How will a lesbian queen and her partner conceive an heir?

I have no kids, and I certainly never thought I’d be writing a conception scene. But when you write fairy tales about fictional royalty, eventually the whole ‘heir’ issue is going to come up. Queen Shulamit is a lesbian and, although in the first half of the book she thinks she has no alternative to creating her heir the biological way, she eventually rejects the idea of ever having sex for a man even for that.

Luckily for her, she’s living in a magical universe where I could shoehorn in artificial insemination (AI.) I realized that this would be a great opportunity for me to write about this very real part of lesbian motherhood, and to represent the stories of some of my friends. (Naturally, not every two-mom couple conceives using AI, but certainly this method deserves a shout-out if one is writing about lesbian moms.)

I’m very lucky that two of my friends who have conceived this way were willing to speak with me about something so intimate. Without their help and guidance, I’d certainly have fallen on my face. I’m sure every mother’s experience with AI is different, but when I first wrote the conception scene I was aiming for romantic sensuality and seriousness, and they both said I was off base.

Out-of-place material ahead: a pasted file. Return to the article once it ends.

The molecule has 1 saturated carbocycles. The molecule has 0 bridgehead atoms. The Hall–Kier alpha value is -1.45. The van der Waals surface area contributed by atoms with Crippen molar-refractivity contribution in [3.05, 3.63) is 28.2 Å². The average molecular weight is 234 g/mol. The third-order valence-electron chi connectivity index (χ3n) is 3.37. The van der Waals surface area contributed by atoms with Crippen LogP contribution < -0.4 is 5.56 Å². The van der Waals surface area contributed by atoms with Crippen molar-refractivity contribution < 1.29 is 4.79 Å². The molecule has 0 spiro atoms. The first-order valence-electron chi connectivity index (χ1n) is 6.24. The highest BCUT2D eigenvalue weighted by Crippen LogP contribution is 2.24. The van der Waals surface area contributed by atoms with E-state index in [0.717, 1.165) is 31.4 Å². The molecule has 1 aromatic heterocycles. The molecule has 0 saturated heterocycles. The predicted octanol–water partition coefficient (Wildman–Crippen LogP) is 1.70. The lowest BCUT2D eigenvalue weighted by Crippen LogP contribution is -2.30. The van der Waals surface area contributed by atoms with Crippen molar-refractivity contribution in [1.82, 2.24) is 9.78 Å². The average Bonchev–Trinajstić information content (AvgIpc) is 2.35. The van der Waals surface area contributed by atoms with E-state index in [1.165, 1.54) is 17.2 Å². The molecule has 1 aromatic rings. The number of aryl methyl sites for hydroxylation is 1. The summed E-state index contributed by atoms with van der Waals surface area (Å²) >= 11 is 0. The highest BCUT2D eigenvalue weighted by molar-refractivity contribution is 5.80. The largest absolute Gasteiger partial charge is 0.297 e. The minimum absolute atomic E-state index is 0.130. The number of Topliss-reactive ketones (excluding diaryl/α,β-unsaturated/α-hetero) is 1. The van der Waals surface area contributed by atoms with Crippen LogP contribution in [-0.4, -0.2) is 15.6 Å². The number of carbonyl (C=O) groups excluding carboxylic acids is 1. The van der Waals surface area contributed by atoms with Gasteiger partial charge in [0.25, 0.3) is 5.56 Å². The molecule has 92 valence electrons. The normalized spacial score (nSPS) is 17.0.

What they told me was to become more prosaic, and to add awkwardness and humor. One of them even recounted a story of how she and her wife tried it once in the car on the side of the highway, because they were in a hurry before the material lost its potency. This is real life here, which is what Shulamit and her partner Aviva have always represented for me, not some kind of idealized perfection. This is “oops!” and “hehhhh…” and “whoa, not that.”

By writing Shulamit and Aviva as sharing in the conception process equally, just as my real-life friends’ wives participated in the AI conception of their children, I was able to celebrate the joint contribution of both gestating mother and non-gestating mother in a two-mom family. I found this very meaningful, and I hope that those of you for whom this is your reality will be moved as well.

Climbing the Date Palm is available electronically from Amazon or Prizm Books and is due out in paperback by late July (preorders available here, but it’ll also be on Amazon.)


About Shira

Queer Jewish feminist author
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